As the Thunderbirds prepared for the current campaign it was generally believed that there was one position that was set in stone.
After backstopping the team to its first WHL Championship, Carl Stankowski was going to take over the Seattle crease on a full time basis. Matt Berlin was going to be his back up and the club would build from there on out. Fast forward to the end of January and Liam Hughes is the club’s number one goalie and Dorrin Luding is the back up — two guys who were not on the team’s radar in June.
An injury to Stankowski has kept him off the ice all year and Berlin, who dealt with a couple of injuries himself, was traded to Kootenay at the trade deadline. Seattle acquired Hughes just before the season started and after he got hurt in November the team had to go out and get Luding from the Everett Silvertips.
It’s been quite the carousel and presented a challenge to Seattle’s goalie coach, Ian Gordon.
“You have to be prepared for injuries and be prepared if things don’t go exactly as you planned,” Gordon says. “You deal with it as you can. We made some moves and we’re pretty happy with what we have.”
Gordon didn’t get to work with Hughes or Luding in training camp and has had to teach his two new pupils on the fly.
In his fifth season with the Thunderbirds, and a wealth of goaltending experience as a player, Gordon says it’s all about getting to know the guys and building a connection.
“You have to find that relationship that works between you,” he says. “Because not everybody is going to do things exactly the same. You have to put them in a position that you think they’ll have success. You have to give them that feeling where there is some trust between us.”
Seattle grabbed Hughes in a trade with the Edmonton Oil Kings near the end of the preseason. While not much was known about him, Gordon had seen him play. The goalie coach is based in Edmonton and had a chance to see Hughes play a little with the Oil Kings last year before he was sidelined with an injury. Gordon felt that he was a guy who had some skill.
Hughes alternated with Berlin at the beginning of the season but started to perhaps inch ahead in play. Then the injury happened in November. For the second straight year, Hughes went down. He was originally supposed to be out eight weeks but came back in just three and has been playing his best hockey since.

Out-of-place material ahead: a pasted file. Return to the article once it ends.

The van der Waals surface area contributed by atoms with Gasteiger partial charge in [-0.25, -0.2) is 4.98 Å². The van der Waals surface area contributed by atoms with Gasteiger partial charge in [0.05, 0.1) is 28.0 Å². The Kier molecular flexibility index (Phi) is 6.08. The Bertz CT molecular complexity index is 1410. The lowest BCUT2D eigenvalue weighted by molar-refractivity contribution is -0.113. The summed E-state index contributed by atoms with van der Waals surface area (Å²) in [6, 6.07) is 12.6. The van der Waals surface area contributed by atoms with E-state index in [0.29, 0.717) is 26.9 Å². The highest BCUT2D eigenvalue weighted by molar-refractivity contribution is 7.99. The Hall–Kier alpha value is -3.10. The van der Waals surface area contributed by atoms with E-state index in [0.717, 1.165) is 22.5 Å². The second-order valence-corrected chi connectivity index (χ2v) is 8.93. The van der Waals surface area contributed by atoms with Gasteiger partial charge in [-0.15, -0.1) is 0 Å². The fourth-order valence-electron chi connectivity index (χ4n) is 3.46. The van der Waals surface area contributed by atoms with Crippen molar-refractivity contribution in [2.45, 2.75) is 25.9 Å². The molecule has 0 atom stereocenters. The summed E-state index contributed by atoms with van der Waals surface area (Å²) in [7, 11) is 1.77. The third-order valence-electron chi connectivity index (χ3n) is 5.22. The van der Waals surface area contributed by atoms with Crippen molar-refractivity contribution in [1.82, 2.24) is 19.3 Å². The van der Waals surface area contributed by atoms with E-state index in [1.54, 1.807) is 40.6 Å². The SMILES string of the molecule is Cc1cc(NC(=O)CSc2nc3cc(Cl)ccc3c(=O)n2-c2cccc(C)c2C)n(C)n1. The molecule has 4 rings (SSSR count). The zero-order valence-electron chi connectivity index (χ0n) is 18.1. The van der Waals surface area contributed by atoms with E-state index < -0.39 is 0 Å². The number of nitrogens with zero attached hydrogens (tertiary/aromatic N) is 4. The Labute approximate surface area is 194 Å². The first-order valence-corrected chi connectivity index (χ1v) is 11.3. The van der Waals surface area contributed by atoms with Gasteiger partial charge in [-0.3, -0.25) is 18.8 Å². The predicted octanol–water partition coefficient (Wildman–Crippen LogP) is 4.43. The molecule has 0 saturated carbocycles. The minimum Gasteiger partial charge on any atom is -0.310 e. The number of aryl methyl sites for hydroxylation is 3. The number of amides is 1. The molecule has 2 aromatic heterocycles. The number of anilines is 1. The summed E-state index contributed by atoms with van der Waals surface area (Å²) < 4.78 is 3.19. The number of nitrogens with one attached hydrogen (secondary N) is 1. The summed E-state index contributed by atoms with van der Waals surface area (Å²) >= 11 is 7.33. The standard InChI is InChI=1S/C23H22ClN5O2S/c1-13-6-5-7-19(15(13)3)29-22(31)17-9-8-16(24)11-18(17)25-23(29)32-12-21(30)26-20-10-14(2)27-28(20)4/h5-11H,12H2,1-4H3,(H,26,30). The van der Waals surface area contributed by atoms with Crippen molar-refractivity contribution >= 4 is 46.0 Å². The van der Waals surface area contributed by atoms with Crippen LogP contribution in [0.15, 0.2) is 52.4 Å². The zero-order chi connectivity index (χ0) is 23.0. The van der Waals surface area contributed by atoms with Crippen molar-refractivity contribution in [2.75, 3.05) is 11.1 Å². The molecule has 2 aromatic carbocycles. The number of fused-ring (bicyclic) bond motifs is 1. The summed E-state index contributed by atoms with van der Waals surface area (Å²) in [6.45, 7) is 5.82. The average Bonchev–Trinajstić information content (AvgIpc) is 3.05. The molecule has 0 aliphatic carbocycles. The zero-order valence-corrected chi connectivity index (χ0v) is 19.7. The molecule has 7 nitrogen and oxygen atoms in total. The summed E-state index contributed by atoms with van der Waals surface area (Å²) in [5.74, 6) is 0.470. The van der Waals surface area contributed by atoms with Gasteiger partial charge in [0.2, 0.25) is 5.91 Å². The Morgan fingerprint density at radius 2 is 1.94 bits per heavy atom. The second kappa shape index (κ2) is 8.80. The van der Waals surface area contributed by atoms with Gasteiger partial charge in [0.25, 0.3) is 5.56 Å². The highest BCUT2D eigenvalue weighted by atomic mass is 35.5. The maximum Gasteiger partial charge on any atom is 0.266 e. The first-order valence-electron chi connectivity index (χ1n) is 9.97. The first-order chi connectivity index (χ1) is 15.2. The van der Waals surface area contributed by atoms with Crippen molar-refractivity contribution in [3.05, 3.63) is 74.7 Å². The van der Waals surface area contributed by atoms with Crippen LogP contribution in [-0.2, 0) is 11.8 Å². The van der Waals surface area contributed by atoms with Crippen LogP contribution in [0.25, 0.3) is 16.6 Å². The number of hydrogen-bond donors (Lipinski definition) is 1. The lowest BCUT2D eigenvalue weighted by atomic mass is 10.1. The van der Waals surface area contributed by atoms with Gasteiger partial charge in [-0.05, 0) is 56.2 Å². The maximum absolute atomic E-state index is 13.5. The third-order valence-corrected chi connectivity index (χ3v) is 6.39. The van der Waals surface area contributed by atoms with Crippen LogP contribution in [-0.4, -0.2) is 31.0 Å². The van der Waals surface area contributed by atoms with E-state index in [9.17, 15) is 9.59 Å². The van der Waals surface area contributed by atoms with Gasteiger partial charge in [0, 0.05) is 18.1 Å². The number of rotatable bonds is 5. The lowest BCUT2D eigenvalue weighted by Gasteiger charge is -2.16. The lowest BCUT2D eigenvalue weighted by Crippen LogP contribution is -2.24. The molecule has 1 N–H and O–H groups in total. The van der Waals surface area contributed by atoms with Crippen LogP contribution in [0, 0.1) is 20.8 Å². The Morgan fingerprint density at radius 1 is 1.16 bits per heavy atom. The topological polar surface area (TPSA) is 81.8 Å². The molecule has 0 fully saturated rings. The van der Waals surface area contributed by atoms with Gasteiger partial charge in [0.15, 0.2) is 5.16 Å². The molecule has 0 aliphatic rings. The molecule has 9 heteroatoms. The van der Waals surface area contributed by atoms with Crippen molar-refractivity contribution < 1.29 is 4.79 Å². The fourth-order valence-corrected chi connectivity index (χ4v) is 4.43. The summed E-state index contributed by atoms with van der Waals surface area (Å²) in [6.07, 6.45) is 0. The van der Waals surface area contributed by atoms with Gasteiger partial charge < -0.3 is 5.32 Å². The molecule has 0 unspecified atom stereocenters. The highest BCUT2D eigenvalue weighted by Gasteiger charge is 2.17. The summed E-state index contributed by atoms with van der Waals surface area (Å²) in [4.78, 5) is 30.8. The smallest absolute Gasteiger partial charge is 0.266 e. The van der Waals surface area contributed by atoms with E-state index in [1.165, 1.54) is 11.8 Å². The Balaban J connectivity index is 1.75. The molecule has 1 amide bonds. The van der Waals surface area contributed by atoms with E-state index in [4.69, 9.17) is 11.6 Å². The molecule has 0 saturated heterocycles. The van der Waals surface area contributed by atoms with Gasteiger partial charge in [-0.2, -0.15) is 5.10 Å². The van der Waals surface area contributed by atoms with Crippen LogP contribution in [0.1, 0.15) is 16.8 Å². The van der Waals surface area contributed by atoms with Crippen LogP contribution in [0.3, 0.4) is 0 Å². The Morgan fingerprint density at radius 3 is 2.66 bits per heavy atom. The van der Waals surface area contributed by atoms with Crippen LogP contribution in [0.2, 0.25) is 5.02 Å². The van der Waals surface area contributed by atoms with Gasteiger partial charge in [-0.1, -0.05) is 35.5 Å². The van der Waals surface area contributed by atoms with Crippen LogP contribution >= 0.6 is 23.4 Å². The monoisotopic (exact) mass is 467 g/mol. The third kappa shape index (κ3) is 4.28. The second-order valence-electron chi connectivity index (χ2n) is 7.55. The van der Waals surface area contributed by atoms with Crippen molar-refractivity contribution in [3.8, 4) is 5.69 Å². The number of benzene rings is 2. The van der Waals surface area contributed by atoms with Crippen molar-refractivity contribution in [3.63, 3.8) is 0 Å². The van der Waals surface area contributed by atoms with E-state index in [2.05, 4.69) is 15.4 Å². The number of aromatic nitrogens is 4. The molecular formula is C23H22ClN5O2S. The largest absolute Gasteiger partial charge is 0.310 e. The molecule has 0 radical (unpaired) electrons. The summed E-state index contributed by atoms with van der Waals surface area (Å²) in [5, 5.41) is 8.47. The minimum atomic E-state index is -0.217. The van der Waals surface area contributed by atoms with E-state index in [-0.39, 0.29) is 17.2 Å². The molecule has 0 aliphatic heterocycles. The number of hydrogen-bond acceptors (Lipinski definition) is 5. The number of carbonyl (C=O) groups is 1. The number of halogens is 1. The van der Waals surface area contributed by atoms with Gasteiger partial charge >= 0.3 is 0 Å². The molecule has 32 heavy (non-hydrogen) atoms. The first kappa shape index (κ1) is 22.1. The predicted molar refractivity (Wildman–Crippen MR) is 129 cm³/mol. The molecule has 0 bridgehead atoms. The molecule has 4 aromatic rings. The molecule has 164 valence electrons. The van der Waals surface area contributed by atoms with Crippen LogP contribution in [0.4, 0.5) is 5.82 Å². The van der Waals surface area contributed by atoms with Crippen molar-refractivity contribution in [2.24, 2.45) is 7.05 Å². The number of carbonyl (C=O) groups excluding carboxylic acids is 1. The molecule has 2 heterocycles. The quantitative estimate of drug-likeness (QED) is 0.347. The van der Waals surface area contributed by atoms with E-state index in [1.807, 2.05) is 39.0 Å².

In the nine games since he returned to the lineup, he’s posted a .919 save-percentage and a 2.98 goals-against average. He’s also 3-1 in shootouts with Seattle, despite not having participated in one before this season.
“I think Liam has been continually getting better throughout the year,” Gordon says of Hughes. “He’s a very skilled goalie. I think as a guy he was so dialed in on the games (at the start of the year). It was unfortunate, the timing of that injury. But he’s come back and has been real strong. I’m glad that we have him back in there.”
Luding has also been a key pick up for the team. When Hughes had to miss a week due to an upper body injury recently, Luding stepped in and won five straight games. The carousel kept revolving.
Hughes returned this past weekend with two strong games and it appears that he will be the number one goalie for the time being.
According to Seattle general manager Russ Farwell, Stankowski has been working to get back but has had some complications in his recovery and the club is still in a wait-and-see phase. That means Gordon will continue to work with Hughes and Luding.
Gordon, like most WHL goalie coaches, is not with the team full time. He will travel to Seattle several times throughout the year to get some work in with his goalies, as he was this week. That doesn’t mean that he’s checked out when not in town however.
“There’s a lot that has to be done,” he says. “You still watch every game so I still sit and watch every video. I see everything they do and I’m communicating with them all the time, whether it’s through messaging, or on the phone…Even if it’s an NHL goalie that’s doing something really well, or really wrong, I send it out to our group and say ‘see this situation?’ Let’s talk about it, what did he do wrong here? As a goalie, what would we do here?”
There’s a great deal of pressure in playing goalie.
It’s the last line of defense and when a goal is scored it’s very easy for everyone in the building to look at the goalie. More times than not it wasn’t the goalie’s fault the goal was scored, but that pressure is there and mental strength is vital.
“I think it’s the biggest part of being a good goalie,” Gordon says. “One, you have to believe you can do it. The other thing is, you have to be able to have some really good thought-stopping skills. Not just puck-stopping skills. You have to be able to stay in the moment and just do your job.”
That job is going to belong to Hughes and Luding for now and they have a coach in Gordon who’s been there before.
He played in the WHL from 1992 through 1995, mostly with the Swift Current Broncos, before spending 18 years in professional hockey in North America and in Europe. He’s seen it all and that experience can be leaned on in helping Seattle’s netminders.
“Part of it is to just ease anxiety,” Gordon says of his role. “I can share a story or if they gave up a goal that they didn’t like, you see that they’re feeling really bad. You can tell them ‘you’re going to get scored on 100 different ways’. I’ll say ‘hey, I got scored on from center ice in a tie game with two seconds left in a sold out rink and I never felt so small in my life’. But you know what, I got a chance to play two days later and we won and it all went away.”
Seattle has survived its rotation in net so far and may have found a couple of gems moving forward. As the season progresses, the games will get bigger and the pressure will mount.
Gordon has felt that pressure and will be there to ease Hughes and Luding through the months ahead.